This brief text on Jabez is a wonderful reminder that our lives do not have to be defined by the sorrow of the past. Let’s obey God as we walk into His will for our future. 

Now in chapter 5, we find a second important principle illustrated in verse 18 with the victory of valiant men from the tribes of Reuben and Gad and Manasseh. They were victorious over some Arab armies, but it had nothing to do with their military power. Verse 20 reads: “They cried out to God in the battle, and he granted their urgent plea because they trusted in him.” 

Listen, beloved, this is a timeless principle running throughout the Bible: - Success in life is defined as faithfulness to God. And whatever success you might have, God deserves the glory.  

The temple and its dedicated servants illustrate a third principle to follow. In chapter 9 of 1 Chronicles, beginning in verse 17 and going down through verse 34, is a list of Levites who served in a variety of ways. We are given the names of the gatekeepers, the utensil counters, the furniture polishers, the spice mixers, the bread bakers, and the music makers.       

And what’s fascinating here is that God is not just recording what these people did; in most cases, He gives us their names. Names matter because people matter to God—and they should matter to us.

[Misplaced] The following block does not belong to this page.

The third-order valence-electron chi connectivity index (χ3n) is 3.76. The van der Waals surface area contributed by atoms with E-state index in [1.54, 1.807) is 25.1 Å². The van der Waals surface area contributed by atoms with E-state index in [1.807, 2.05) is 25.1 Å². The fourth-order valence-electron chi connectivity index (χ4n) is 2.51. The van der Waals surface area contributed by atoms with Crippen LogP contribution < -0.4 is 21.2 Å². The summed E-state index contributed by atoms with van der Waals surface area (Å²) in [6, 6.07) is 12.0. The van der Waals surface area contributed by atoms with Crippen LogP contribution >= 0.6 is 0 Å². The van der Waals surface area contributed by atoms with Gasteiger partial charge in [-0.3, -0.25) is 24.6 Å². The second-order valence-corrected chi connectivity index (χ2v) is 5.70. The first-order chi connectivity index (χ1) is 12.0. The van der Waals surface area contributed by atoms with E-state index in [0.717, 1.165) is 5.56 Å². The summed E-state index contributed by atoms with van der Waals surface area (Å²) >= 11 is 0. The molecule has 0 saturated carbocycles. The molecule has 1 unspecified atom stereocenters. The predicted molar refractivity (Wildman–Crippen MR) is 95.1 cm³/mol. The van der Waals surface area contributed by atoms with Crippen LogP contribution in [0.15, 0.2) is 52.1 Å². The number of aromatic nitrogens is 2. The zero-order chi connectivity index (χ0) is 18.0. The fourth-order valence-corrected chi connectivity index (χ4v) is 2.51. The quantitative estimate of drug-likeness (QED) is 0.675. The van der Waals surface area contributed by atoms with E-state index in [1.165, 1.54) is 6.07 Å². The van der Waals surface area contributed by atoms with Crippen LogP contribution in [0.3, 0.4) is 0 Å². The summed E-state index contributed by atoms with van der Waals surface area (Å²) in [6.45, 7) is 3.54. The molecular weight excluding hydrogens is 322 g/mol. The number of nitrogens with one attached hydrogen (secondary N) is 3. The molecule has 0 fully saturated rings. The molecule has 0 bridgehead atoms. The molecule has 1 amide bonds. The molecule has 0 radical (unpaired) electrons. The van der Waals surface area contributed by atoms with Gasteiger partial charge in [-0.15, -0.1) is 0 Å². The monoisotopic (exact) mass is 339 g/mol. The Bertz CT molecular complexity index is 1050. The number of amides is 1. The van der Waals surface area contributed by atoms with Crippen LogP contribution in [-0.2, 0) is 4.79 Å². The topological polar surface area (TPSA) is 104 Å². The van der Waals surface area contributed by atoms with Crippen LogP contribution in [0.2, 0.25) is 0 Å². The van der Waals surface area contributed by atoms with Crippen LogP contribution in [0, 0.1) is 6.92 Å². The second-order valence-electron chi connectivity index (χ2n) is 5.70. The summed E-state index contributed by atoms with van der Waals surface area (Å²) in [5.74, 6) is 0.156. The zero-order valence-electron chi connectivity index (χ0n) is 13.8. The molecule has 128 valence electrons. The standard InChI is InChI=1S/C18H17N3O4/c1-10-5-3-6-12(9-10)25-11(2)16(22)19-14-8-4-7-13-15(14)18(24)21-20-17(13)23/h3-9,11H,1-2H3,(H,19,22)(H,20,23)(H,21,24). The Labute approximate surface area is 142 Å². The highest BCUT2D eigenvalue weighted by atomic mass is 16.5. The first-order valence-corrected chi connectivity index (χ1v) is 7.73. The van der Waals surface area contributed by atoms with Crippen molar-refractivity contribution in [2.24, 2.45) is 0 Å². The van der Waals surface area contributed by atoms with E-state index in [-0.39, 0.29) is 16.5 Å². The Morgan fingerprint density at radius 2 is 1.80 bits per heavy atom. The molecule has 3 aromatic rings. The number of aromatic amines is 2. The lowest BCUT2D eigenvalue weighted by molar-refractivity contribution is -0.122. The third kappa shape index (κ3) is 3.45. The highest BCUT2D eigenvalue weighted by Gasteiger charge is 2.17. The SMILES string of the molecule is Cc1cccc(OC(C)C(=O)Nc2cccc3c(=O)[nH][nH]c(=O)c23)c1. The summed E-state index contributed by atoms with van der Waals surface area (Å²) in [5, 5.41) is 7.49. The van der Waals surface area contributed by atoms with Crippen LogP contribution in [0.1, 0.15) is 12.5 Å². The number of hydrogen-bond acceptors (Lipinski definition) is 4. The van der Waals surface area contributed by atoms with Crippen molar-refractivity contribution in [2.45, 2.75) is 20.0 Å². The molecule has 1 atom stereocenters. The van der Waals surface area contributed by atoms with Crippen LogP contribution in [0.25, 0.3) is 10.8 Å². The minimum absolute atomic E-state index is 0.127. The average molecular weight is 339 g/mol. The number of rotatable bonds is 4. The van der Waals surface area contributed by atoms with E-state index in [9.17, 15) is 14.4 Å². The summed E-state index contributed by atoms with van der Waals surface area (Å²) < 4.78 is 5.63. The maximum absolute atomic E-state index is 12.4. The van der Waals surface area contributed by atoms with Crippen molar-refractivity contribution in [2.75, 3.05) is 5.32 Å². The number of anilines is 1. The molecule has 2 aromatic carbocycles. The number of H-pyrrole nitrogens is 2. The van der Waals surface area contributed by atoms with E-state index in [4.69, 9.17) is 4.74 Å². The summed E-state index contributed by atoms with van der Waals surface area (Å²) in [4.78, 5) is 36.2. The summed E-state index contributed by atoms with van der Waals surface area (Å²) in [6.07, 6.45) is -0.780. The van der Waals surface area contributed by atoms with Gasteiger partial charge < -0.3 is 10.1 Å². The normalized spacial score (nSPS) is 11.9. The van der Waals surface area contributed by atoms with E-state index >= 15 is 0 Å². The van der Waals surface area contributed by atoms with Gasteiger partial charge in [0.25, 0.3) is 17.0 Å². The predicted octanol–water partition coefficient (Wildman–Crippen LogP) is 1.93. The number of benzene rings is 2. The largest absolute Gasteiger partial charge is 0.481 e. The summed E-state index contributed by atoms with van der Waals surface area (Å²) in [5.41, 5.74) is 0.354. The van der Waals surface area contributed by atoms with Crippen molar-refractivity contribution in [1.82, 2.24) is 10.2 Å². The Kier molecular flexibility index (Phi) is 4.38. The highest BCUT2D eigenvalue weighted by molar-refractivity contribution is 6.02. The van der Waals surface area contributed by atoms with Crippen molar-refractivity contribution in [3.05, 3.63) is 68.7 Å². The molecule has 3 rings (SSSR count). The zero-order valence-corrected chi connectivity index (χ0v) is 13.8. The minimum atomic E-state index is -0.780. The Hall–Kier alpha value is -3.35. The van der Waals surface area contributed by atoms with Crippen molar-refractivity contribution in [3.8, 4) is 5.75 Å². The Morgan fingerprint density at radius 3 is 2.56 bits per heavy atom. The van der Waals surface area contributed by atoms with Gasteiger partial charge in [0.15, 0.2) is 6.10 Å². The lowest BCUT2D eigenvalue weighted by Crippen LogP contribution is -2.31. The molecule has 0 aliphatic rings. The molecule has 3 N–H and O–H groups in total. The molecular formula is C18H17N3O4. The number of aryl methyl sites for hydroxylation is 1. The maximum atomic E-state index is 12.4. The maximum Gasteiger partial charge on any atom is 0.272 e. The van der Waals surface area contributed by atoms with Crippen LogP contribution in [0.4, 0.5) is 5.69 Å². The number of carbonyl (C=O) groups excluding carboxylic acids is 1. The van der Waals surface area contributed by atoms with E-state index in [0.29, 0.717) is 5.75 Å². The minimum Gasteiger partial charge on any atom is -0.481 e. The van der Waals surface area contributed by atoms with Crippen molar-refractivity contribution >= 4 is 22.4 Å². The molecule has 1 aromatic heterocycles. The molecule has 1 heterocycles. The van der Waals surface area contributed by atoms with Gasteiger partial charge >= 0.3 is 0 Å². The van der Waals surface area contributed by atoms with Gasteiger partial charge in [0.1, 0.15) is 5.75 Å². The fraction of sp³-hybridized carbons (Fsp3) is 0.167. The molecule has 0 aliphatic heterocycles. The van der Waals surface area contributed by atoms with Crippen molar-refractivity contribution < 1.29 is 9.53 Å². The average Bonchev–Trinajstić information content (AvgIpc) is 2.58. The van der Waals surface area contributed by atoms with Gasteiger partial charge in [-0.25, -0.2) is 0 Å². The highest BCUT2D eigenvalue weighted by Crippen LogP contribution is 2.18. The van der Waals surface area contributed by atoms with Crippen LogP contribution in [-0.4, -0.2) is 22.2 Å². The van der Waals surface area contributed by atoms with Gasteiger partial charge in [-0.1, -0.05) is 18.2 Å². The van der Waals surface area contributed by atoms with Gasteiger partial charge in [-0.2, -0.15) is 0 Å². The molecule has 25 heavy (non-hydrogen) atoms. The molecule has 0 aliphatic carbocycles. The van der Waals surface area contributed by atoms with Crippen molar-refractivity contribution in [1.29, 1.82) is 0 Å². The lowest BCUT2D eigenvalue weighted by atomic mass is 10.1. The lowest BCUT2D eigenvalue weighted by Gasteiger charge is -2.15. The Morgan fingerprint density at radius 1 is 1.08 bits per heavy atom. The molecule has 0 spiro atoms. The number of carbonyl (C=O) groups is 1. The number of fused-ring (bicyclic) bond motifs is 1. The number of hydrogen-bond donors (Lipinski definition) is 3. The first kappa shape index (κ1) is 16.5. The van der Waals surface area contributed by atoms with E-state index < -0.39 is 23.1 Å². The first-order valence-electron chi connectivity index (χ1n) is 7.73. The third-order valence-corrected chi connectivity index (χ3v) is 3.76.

Listen, beloved, who people are is more important than what people do. In fact, the moment you begin to think it’s more important what God does through you than what God does in you is the moment you begin to place more value on results, status, and position rather than on character, integrity, and a close walk with God. 

And by the way, these people here are not going to make it onto VIP lists in the world—they opened gates, counted forks and knives, and sang in the choir. But let this remind us all that whatever service we do for the Lord matters to Him. It might not be recognized or applauded on earth, but it is never overlooked or forgotten in heaven. The writer of Hebrews 6:10 put it this way: “God is not unjust so as to overlook your work and the love that you have shown for his name in serving the saints.”

If God can remember the names of the furniture polishers and spice makers, if He can answer the prayer of Jabez to get beyond his painful past, and if God can respond to the dependency of desperate people on the battlefield, He will certainly remember you, hear your prayer, and one day reward your service to others—because ultimately you were serving Him.